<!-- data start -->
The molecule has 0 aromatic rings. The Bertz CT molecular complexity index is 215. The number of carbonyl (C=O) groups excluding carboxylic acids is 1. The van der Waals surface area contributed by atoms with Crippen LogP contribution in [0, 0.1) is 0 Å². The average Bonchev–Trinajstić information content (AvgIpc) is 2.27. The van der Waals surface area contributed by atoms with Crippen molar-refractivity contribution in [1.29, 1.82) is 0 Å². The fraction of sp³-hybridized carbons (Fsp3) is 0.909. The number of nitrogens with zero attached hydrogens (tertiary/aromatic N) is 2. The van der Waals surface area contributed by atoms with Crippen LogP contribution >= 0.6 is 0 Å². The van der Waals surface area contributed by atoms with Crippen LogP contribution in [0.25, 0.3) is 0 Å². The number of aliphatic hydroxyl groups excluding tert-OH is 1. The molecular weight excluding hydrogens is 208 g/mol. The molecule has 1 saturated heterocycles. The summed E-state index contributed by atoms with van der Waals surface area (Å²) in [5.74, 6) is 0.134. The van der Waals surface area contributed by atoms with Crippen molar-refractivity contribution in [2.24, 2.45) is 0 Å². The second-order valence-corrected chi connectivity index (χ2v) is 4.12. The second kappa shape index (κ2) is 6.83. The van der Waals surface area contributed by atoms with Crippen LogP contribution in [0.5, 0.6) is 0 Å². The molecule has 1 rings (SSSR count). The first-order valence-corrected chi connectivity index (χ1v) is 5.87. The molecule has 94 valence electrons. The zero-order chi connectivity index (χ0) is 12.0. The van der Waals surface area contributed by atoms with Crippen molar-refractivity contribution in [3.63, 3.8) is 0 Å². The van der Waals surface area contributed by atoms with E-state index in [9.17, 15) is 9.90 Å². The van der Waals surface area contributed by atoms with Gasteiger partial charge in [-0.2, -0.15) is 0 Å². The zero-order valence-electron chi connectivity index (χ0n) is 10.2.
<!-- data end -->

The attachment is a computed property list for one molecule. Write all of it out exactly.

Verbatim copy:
The molecule has 0 aromatic rings. The Bertz CT molecular complexity index is 215. The number of carbonyl (C=O) groups excluding carboxylic acids is 1. The van der Waals surface area contributed by atoms with Crippen LogP contribution in [0, 0.1) is 0 Å². The average Bonchev–Trinajstić information content (AvgIpc) is 2.27. The van der Waals surface area contributed by atoms with Crippen molar-refractivity contribution in [1.29, 1.82) is 0 Å². The fraction of sp³-hybridized carbons (Fsp3) is 0.909. The number of nitrogens with zero attached hydrogens (tertiary/aromatic N) is 2. The van der Waals surface area contributed by atoms with Crippen LogP contribution >= 0.6 is 0 Å². The van der Waals surface area contributed by atoms with Crippen LogP contribution in [0.25, 0.3) is 0 Å². The number of aliphatic hydroxyl groups excluding tert-OH is 1. The molecular weight excluding hydrogens is 208 g/mol. The molecule has 1 saturated heterocycles. The summed E-state index contributed by atoms with van der Waals surface area (Å²) in [5.74, 6) is 0.134. The van der Waals surface area contributed by atoms with Crippen molar-refractivity contribution in [2.24, 2.45) is 0 Å². The second-order valence-corrected chi connectivity index (χ2v) is 4.12. The second kappa shape index (κ2) is 6.83. The van der Waals surface area contributed by atoms with Crippen LogP contribution in [0.5, 0.6) is 0 Å². The molecule has 1 rings (SSSR count). The first-order valence-corrected chi connectivity index (χ1v) is 5.87. The molecule has 94 valence electrons. The zero-order chi connectivity index (χ0) is 12.0. The van der Waals surface area contributed by atoms with Crippen molar-refractivity contribution in [3.63, 3.8) is 0 Å². The van der Waals surface area contributed by atoms with E-state index in [9.17, 15) is 9.90 Å². The van der Waals surface area contributed by atoms with Gasteiger partial charge in [-0.2, -0.15) is 0 Å². The zero-order valence-electron chi connectivity index (χ0n) is 10.2.